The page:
Sunday, March 11, 2012

71:365 Ramblings of a Fabric Shop Owner



Gosh, you guys, please excuse for the uber funky photos. Back when Sarah was pregnant with G., all of us who attended her baby shower made blocks for G. Sarah chose the bird fabric found in the center of each block. She also chose a few pieces of fabric, mainly from the Prince Charming collection, to create a sense of cohesion, though everyone was asked to add a few of their own fabrics if they wished to add a little zing. Then, I pieced the blocks together. Sarah's Mom and Sister made blocks a bit larger, so instead of cutting them down, I put them on the other side of the quilt - making it reversible. I then quilted the fabric with a zigzag pattern. 
 
Now comes the part when G. is born. Do you think the quilt was complete? Nope. So as I was focusing on it, and really wanted to complete it for him, I didn't spend a lot of time on the photos. I hope you can make out the pattern. I think it turned out quite nicely. 
 
Today, I am posting these photos because my day got away from me, my camera in the car, and my phone dead, so, no photos. Though if you can imagine, I spent the entire day at the cutting table, cutting fat quarters for next weekend's show, Voices in Cloth. I also dyed wool flannel. It is so pretty and so refreshingly different from dyeing yarn. 

In other news, I am on the lookout for independent quilt designers. If you have one (or more) you'd like to share, please do! 
 
As I've been getting ready for the upcoming fabric show, it dawned on me that I would really like to bundle fabrics, similar to my Pressed Seam Club.  Oh, and better yet, I would like to offer a pattern, or a collection of patterns, for customers to choose from, to go with their bundles.
 
I really don't buy fabric within a collection / colorway. Many times, as I sit with a rep, I choose the color which a print looks best in. So, we could have 2 bolts of this, and 2 bolts of that. I have wondered if this can of buying is going to bite me in the a**. Though, when trying to purchase an entire collection in a single colorway, it just doesn't sit well with me. So, I've decided screw it. Point being, when we look at bundling fabrics to sell with a pattern (typically by a fabric designer: Tula Pink, Denyse Schmidt, etc), we wouldn't have all of the fabrics in the collection and would need to sub. Plus, I would really like to encourage clients to think outside of the box and to find confidence in their own choices of fabric. While I love many designers who do design fabric, I would like to create fabric bundles from our collection of fabric (v. a line of fabric), and feel odd doing it with a pattern specifically made to go with a single collection of fabric. Instead, I thought it a good opportunity to work with independent designers, who may use an eclectic collection of fabrics. And those whose main interest perhaps is selling patterns rather than raw materials.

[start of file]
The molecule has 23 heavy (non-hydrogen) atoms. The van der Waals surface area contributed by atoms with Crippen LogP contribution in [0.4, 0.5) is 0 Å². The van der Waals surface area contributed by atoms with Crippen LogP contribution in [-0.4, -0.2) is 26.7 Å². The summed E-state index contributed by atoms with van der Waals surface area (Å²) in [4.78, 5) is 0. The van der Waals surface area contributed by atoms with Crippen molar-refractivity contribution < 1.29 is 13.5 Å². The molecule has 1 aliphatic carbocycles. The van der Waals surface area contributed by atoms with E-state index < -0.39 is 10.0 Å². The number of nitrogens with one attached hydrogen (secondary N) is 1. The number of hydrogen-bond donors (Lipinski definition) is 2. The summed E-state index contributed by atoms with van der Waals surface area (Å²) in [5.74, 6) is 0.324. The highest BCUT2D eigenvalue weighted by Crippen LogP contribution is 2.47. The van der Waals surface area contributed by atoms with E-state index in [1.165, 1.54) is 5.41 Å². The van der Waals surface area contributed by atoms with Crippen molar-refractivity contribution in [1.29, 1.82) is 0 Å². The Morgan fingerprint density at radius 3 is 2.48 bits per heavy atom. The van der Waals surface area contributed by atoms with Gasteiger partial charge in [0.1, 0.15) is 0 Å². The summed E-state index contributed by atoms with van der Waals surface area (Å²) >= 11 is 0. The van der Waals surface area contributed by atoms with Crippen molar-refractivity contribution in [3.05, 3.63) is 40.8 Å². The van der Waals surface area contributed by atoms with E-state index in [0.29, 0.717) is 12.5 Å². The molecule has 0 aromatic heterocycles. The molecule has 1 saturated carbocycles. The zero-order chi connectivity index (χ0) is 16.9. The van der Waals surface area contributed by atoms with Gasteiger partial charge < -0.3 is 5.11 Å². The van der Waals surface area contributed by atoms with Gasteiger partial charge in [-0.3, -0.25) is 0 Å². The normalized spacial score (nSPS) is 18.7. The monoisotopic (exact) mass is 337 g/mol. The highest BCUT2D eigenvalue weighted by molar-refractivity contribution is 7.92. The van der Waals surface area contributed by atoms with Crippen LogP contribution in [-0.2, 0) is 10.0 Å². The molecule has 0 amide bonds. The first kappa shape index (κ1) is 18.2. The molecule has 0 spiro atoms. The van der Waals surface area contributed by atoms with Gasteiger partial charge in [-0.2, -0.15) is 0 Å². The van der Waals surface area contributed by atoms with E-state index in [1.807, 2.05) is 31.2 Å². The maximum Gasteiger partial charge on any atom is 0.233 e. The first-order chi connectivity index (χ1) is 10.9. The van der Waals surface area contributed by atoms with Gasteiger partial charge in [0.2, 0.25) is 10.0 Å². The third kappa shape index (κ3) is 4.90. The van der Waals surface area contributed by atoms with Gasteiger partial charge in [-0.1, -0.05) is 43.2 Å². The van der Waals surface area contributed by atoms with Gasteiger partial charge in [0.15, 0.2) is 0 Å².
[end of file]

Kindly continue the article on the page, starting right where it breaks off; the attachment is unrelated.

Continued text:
It's amazing in the knitting world, how the shift from knitting designers working for a yarn company to publishing independently has influenced knitting trends. More times than not, when I came across patterns made for yarn companies, they were created to sell yarn, which makes sense, though sometimes, you just want to use a single skein. And now there are quite a few independent knitwear designers, knowing that the public is searching for such patterns, offering single skein projects. I've noticed when quilting patterns are released in conjunction with a line of fabric, the number of fabrics called for in a pattern can be extraordinary, for example Single Girl by Denyse Schmidt. Don't get me wrong, there is an aesthetic here, scrappy, flea market finds, takes a lot of different fabrics to make up that style. I guess it's just the fact that I really like to support people who have a vision or a perspective, and would like to see more quilting designers, design independently for profit. I think to cultivate more perspectives, creates a more interesting environment, and a clientele with greater diversity.

Here's another idea. Maybe you make quilts, maybe you would like to make a pattern. I would happily donate fabric support (read free fabric) if you would like to make a pattern, and sell it in our shop. Oh, and allow us to display your sample in our shop. What about this, if you wanted to teach, you could also teach a class on how to make your quilt. Please let me know if you are interested, or pass this along to anyone you might think would be interested.

Though prepping for shows is super stressful, I love how it makes me notice how things can be better or more thorough. It helps me to refine my own voice and perspective.

1 comment:

Lisa E said...

While I don't think she designs patterns for others, one of the most inspirational quilters I know is Elaine Poplin from Messygoat.com. You really should take a look at her gorgeous work.